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ICM-CSIC visits Universidad de Almería (UAL) facilities
On November the 24th, a team from the Institute of Marine Sciences (ICM-CSIC) in Barcelona (Spain) visited the facilities of University of Almería (UAL) in Almería (Spain), where the experimental facilities for microalgal cultivation are located.
Two different raceway ponds, fed with wastewater and fertilizers (Fig. 2), have been sampled three times per week for the last 9 months. Samples are sent periodically to ICM-CSIC for specific chemical and molecular analyses. Researchers from both institutions discussed all the practicalities about the raceways design, functioning, algal community sampling and limitations inherent to the technology in order to optimize samplings and produce high quality datasets. The visit was very fruitful for both teams and PRODIGIO project will benefit from the exchange of knowledge from researchers with such diverse range of scientific backgrounds, from bioprocess engineering to theoretical ecology.
During the second day of the visit, a meeting was held to design the new experiments that will take place from January onwards.
The experiments will be carried out in bench-scale raceways where PH, light and temperature are strictly controlled and sampling can be done at a relatively high frequency.
Stepwise increases in temperature and acidity will be forced over time (simulating gradual warming and acidification) in two of the raceways while the others will be held unchanged. The experiments are intended to force and monitor the eventual collapse of the algal biomass production systems. The data generated will serve to understand the mechanisms underlying the failure of the systems and design early-warning signals to anticipate and mitigate these crashes.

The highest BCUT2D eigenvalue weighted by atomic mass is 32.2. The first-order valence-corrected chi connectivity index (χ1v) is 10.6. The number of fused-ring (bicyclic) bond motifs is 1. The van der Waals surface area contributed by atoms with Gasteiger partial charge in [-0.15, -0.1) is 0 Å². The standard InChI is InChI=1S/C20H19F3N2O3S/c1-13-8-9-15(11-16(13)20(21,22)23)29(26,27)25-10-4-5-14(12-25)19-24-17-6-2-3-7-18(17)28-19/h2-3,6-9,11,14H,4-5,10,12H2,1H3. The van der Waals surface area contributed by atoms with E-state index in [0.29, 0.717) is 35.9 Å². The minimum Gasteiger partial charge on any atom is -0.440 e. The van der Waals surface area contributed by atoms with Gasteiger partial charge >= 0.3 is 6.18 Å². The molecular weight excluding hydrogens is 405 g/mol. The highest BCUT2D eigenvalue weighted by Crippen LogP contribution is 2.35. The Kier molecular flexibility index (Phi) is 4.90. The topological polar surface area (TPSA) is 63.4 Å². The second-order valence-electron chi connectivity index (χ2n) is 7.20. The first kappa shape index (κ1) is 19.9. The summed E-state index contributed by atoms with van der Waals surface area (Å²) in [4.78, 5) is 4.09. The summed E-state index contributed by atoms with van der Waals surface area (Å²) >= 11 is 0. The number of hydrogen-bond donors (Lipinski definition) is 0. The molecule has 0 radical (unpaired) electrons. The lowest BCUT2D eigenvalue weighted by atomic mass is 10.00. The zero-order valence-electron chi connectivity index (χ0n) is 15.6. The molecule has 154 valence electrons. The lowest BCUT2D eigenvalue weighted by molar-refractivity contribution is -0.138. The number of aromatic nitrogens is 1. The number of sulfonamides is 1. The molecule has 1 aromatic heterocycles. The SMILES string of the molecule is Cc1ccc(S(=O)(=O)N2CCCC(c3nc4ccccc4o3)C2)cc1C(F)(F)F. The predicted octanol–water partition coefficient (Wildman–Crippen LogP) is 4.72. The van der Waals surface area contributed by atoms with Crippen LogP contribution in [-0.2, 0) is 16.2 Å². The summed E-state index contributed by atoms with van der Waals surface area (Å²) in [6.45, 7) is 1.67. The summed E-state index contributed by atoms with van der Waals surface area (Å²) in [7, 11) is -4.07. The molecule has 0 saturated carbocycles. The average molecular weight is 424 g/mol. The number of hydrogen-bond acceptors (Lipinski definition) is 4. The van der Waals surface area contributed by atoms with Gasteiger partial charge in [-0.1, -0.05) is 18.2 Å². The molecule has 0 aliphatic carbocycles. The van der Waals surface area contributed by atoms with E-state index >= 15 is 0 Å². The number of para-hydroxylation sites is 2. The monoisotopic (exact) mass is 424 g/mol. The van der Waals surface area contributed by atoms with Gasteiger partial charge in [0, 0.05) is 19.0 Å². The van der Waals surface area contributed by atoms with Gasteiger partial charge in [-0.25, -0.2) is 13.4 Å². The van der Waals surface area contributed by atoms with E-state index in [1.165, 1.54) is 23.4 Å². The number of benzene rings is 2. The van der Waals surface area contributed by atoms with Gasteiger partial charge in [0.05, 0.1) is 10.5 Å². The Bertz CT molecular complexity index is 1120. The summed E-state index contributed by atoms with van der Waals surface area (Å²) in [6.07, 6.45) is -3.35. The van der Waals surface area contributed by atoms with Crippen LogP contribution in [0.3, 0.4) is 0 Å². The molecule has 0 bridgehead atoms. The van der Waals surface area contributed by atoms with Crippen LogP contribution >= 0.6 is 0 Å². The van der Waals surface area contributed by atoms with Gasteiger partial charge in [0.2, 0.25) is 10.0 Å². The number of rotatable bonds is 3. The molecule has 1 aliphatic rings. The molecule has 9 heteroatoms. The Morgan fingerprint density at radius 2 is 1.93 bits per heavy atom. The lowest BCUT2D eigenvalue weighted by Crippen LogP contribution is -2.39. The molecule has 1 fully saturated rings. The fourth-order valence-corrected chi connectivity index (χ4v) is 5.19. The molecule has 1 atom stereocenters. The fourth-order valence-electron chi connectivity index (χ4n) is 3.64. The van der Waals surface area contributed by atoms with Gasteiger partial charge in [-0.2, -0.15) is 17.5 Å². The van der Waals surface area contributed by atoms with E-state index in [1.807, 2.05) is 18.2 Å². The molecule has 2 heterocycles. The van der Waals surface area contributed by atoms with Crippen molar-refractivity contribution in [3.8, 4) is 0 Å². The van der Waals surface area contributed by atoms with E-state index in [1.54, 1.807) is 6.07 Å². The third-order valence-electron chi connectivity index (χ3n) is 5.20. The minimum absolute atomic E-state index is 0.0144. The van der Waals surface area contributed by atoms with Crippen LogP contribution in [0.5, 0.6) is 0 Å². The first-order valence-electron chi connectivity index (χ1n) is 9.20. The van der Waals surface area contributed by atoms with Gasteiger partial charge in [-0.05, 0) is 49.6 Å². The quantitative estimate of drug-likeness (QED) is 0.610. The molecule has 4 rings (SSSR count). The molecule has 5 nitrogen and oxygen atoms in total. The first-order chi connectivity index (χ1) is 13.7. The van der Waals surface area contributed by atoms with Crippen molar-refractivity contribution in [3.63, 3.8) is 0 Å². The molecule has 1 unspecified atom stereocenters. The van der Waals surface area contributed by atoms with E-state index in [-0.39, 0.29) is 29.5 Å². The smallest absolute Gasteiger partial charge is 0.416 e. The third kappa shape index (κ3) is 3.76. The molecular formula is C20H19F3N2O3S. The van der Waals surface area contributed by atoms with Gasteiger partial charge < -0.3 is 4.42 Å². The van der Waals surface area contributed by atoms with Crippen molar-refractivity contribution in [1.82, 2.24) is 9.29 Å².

More news about this project:
A communication and dissemination plan for the next generation of renewable energy by exploiting microalgae capabilities
The COP26 world summit was recently held in Glasgow with the aim of reaching a global agreement on greenhouse gas emissions and alleviating the problem of global warming.
Microalgae have been proposed as an alternative to conventional processes for the supply of foods and feeds, biomaterials and biofuels, and including for wastewater treatment and capture of CO2 from flue gases.
There is a long way before the world fully adopts, if possible, to net-zero emission. The International Energy Agency (IEA) recently published its report (click here to view the report or download from the link below) of a pathway to reach net-zero emissions by 2050, no matter how narrow the path, it is expected to bring huge benefits.